On the “less-than-human” side, we take on an identity of failure, allowing ourselves continually to feel and appear overwhelmed. We act powerless and weak as a way to maintain a sense of control, using false stupidity to get others to do what we are afraid to do for ourselves. We choose behaviors that are degrading, continually criticizing and blaming ourselves. Refusing to use our known abilities, we chronically underachieve to make ourselves appear inferior.
Sometimes, as in Dissociative Identity Disorder, individuals may be at war within, as parts on the “more-than-human” side act abusively toward parts on the “less-than-human” side, causing extreme chaos and danger to the individual, mirroring what has occurred in their childhood. For such unfortunate people, “being at home” in their own bodies can be terribly tormenting and life threatening.
In contrast, the individual with “healthy shame” or true humility gives herself permission to be human, less than God, because she clearly acknowledges the boundary between who she is and God. She knows her limits and can use her energy creatively and effectively. Her mom and dad have nurtured true humility by modeling God’s dual character of unconditional love and perfect justice. Because of this, her heart can experience God’s grace and acceptance. Unlike the shame-based individual, she understands and accepts appropriate emotions, like embarrassment or blushing in reaction to unexpected exposure. This person is vulnerable and healthily reticent in the presence of the “un-family-ar”, yet confident and willing to express her ideas when called upon.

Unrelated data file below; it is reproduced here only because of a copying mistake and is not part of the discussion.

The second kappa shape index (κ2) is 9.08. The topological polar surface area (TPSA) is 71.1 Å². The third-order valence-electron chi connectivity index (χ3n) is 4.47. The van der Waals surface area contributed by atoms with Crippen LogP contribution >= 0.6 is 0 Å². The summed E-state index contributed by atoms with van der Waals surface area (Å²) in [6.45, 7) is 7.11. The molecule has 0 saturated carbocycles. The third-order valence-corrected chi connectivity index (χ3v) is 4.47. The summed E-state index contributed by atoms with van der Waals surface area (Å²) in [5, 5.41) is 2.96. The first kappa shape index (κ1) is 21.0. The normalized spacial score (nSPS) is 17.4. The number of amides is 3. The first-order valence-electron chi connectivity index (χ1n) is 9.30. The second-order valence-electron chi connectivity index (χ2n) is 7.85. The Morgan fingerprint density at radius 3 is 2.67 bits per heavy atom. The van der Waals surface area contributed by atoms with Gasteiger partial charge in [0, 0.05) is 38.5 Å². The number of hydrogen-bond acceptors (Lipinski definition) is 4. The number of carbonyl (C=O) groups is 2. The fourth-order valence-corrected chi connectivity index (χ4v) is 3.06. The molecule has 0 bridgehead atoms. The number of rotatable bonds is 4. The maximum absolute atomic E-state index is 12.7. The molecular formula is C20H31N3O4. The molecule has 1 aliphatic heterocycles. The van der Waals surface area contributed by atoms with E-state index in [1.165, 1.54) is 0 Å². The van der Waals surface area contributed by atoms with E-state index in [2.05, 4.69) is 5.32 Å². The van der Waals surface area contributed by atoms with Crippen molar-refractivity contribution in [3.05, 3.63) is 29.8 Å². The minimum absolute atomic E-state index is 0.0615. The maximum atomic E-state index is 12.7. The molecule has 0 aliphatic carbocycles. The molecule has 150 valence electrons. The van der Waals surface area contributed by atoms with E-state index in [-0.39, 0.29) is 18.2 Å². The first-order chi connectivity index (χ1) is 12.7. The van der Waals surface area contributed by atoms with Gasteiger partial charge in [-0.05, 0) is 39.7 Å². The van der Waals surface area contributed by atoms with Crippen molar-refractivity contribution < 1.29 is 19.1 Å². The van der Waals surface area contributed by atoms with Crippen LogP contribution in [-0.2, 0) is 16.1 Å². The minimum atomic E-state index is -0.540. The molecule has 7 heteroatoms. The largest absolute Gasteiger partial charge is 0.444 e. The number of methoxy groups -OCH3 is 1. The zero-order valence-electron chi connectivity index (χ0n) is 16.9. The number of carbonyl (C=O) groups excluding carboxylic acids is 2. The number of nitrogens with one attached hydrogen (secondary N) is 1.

True humility also helps us understand our need for others, and enables us to forgive as we are forgiven. It keeps us curious and involved in life’s challenges, and enhances our innovative thinking. We have no need to prove we are right, because we look at mistakes as opportunities to learn from experience. True humility points to our need for God, and enables us to access Him, because we are transparent, open, “un-a-shame-d”.
Origins of Shame
Adam and Eve tried to conceal their shame with fig leaves, because they saw themselves exposed, without the covering of God’s presence. We have more to learn from this act than the origins of modesty, for it symbolizes man’s tendency to construct elaborate coverings for his shame.
In the New Testament, Jesus caused a fig tree on the road to Jerusalem to wither and die, because He was hungry and the tree had leaves but no fruit. The barren fig tree, with its nice façade but damaged roots, is like an individual controlled by shame, unable to be productive or fulfill his life’s purpose (Matthew 21: 18-20).
After Jesus cursed the fig tree, Scripture says it died from the roots up. In the same way, God wants to deal with the foundation of shame, which blocks us from our heart. This shame base may be at the root of strategies to make a show of bearing fruit, as an attempt to seem worthwhile for others and God. In contrast, good genuine fruit proceeds from heart relationship with Jesus, when He spontaneously lives His life through us. Like John the Baptist said regarding the coming Kingdom of God, “…the axe is already laid at the root of the trees; every tree therefore that does not bear good fruit is cut down and thrown into the fire” (Luke 3: 9).